Extra Review: West Side Story, King’s Theatre

Photo by Alastair Muir.
Photo by Alastair Muir.

VOTED time and again as one of the best musicals ever, it’s easy to see why audiences come in their droves to see West Side Story.

Sure, there’s no happy ending in sight — even if you’re not familiar with the 50s New York backdrop, a quick skim through Romeo and Juliet will tell you that it doesn’t end well — but nonetheless the Glasgow crowd packed the King’s Theatre, tissues at the ready.

Photo Alastair Muir.

Photo Alastair Muir.

West Side Story is, of course, based on Shakespeare’s famous tragedy, transported to the mean streets of Manhattan by Bernstein and Sondheim, and related to younth gang warfare and a culture of intolerance against immigrants.

The Jets (the ‘natives’) are waging a war with the Sharks (the young Peurto Ricans) — but when ex-Jet Tony meets and falls for the sister of the Sharks leader, Maria, he has high hopes for bringing both groups together.

Both leads (Louis Maskell and Katie Hall) deliver incredible musical performances — the young lovers story is weighted in high-noted songs (Something’s Coming, Tonight, Maria) and they hit every one accordingly.

The ensemble are just as engaging — the Jet boys (led by Jack Wilcox as Riff) in particular are like wound-up toys, ready to spring into action at any minute, and songs like Cool and Officer Krupke are all the more engaging because of the energy on stage.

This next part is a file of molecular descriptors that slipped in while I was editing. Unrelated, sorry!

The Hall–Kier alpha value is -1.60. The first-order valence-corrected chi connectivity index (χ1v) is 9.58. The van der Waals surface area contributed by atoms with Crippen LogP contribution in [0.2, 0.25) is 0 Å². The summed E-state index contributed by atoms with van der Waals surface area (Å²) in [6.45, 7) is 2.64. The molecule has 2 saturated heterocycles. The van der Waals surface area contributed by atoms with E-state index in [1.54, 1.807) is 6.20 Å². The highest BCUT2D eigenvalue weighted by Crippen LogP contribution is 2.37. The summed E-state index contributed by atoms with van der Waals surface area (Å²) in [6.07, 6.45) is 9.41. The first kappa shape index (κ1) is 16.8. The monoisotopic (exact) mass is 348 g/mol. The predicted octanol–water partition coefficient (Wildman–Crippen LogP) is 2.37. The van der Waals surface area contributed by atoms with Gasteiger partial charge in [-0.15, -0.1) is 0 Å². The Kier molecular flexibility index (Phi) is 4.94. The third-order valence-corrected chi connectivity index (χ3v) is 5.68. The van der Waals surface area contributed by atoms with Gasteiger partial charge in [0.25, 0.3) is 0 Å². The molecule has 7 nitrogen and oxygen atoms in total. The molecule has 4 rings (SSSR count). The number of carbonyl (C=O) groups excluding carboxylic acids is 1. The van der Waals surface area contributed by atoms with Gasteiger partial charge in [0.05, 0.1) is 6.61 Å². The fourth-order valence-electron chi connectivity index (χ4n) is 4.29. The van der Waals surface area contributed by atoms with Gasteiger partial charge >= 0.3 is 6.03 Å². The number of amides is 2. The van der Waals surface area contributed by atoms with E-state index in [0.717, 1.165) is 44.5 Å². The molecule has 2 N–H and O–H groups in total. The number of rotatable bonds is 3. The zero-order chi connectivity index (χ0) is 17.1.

Djalenga Scott provides the best performance of the lot, as Bernardo’s girl Anita — but then, the naughty-but-nice character always seems to lend itself to more development.

A duet between Anita and Maria (A Boy Like That) is perhaps the most touching of the show, as the younger girl pleads with Anita to help her run away with Tony, despite the fact that Anita is grieving for her own lost love.

And, there’s new ground here too; when Tony and Maria sing Somewhere, the entire cast imagines a world where both gangs mix, and happily, in a moving dance sequence — but sadly, it’s short-lived, and the entire ensemble is dragged, strangled even, back to grim reality.

Looking around, it was clear that almost every audience member was familiar with the story, mouthing the words to songs and nodding in amusement when someone cracked a well-worn joke (“Hey, I’m depraved on account I’m deprived!”)

West Side Story remains a classic for a reason — and whether you’re a fan of the film or have seen the stage show countless times, the touring production will transport you to Manhattan and back (just please, remember those tissues...)

West Side Story runs until January 25. Tickets are £17.90-£53.40, available from ATG Tickets.